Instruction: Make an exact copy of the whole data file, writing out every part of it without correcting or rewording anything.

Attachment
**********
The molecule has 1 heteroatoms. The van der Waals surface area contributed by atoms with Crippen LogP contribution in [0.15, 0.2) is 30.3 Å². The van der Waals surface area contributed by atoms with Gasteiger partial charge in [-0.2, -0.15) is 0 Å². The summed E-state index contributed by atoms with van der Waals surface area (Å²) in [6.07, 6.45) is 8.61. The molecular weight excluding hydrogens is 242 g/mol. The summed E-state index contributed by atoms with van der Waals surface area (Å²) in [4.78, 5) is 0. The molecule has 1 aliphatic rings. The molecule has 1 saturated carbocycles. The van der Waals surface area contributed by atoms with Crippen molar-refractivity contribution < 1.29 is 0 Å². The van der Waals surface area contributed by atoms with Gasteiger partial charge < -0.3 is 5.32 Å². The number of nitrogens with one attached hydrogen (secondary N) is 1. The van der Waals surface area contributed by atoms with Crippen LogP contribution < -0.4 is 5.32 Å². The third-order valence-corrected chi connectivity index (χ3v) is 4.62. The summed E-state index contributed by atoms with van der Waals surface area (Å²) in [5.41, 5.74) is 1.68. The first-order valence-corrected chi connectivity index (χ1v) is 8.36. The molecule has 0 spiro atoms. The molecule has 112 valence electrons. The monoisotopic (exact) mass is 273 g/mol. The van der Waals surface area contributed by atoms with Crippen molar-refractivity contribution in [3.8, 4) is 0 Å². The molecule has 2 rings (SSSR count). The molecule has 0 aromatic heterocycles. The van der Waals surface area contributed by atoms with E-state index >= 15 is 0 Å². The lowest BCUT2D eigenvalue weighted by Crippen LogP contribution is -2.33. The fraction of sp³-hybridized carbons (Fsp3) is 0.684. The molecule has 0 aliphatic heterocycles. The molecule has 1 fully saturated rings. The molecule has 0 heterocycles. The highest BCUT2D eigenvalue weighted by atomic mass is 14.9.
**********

The molecule has 1 heteroatoms. The van der Waals surface area contributed by atoms with Crippen LogP contribution in [0.15, 0.2) is 30.3 Å². The van der Waals surface area contributed by atoms with Gasteiger partial charge in [-0.2, -0.15) is 0 Å². The summed E-state index contributed by atoms with van der Waals surface area (Å²) in [6.07, 6.45) is 8.61. The molecular weight excluding hydrogens is 242 g/mol. The summed E-state index contributed by atoms with van der Waals surface area (Å²) in [4.78, 5) is 0. The molecule has 1 aliphatic rings. The molecule has 1 saturated carbocycles. The van der Waals surface area contributed by atoms with Crippen molar-refractivity contribution < 1.29 is 0 Å². The van der Waals surface area contributed by atoms with Gasteiger partial charge < -0.3 is 5.32 Å². The number of nitrogens with one attached hydrogen (secondary N) is 1. The van der Waals surface area contributed by atoms with Crippen LogP contribution < -0.4 is 5.32 Å². The third-order valence-corrected chi connectivity index (χ3v) is 4.62. The summed E-state index contributed by atoms with van der Waals surface area (Å²) in [5.41, 5.74) is 1.68. The first-order valence-corrected chi connectivity index (χ1v) is 8.36. The molecule has 0 spiro atoms. The molecule has 112 valence electrons. The monoisotopic (exact) mass is 273 g/mol. The van der Waals surface area contributed by atoms with Crippen molar-refractivity contribution in [3.8, 4) is 0 Å². The molecule has 2 rings (SSSR count). The molecule has 0 aromatic heterocycles. The van der Waals surface area contributed by atoms with E-state index >= 15 is 0 Å². The lowest BCUT2D eigenvalue weighted by Crippen LogP contribution is -2.33. The fraction of sp³-hybridized carbons (Fsp3) is 0.684. The molecule has 0 aliphatic heterocycles. The molecule has 1 fully saturated rings. The molecule has 0 heterocycles. The highest BCUT2D eigenvalue weighted by atomic mass is 14.9.